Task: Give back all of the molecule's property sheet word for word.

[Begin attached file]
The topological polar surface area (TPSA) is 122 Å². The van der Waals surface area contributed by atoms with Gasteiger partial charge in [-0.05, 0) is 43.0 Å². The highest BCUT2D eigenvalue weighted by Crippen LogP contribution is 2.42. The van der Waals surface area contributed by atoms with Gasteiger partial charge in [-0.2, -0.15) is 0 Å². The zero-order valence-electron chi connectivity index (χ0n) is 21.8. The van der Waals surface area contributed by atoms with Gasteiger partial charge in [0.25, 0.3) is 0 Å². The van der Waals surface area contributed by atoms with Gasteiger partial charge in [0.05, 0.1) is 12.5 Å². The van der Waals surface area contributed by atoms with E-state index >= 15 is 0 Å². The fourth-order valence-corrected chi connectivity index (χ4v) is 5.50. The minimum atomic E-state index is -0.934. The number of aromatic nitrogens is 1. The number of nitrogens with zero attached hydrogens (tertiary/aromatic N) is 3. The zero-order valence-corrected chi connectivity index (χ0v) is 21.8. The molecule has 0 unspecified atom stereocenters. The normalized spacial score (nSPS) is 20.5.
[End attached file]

The topological polar surface area (TPSA) is 122 Å². The van der Waals surface area contributed by atoms with Gasteiger partial charge in [-0.05, 0) is 43.0 Å². The highest BCUT2D eigenvalue weighted by Crippen LogP contribution is 2.42. The van der Waals surface area contributed by atoms with Gasteiger partial charge in [-0.2, -0.15) is 0 Å². The zero-order valence-electron chi connectivity index (χ0n) is 21.8. The van der Waals surface area contributed by atoms with Gasteiger partial charge in [0.25, 0.3) is 0 Å². The van der Waals surface area contributed by atoms with Gasteiger partial charge in [0.05, 0.1) is 12.5 Å². The van der Waals surface area contributed by atoms with E-state index >= 15 is 0 Å². The fourth-order valence-corrected chi connectivity index (χ4v) is 5.50. The minimum atomic E-state index is -0.934. The number of aromatic nitrogens is 1. The number of nitrogens with zero attached hydrogens (tertiary/aromatic N) is 3. The zero-order valence-corrected chi connectivity index (χ0v) is 21.8. The molecule has 0 unspecified atom stereocenters. The normalized spacial score (nSPS) is 20.5.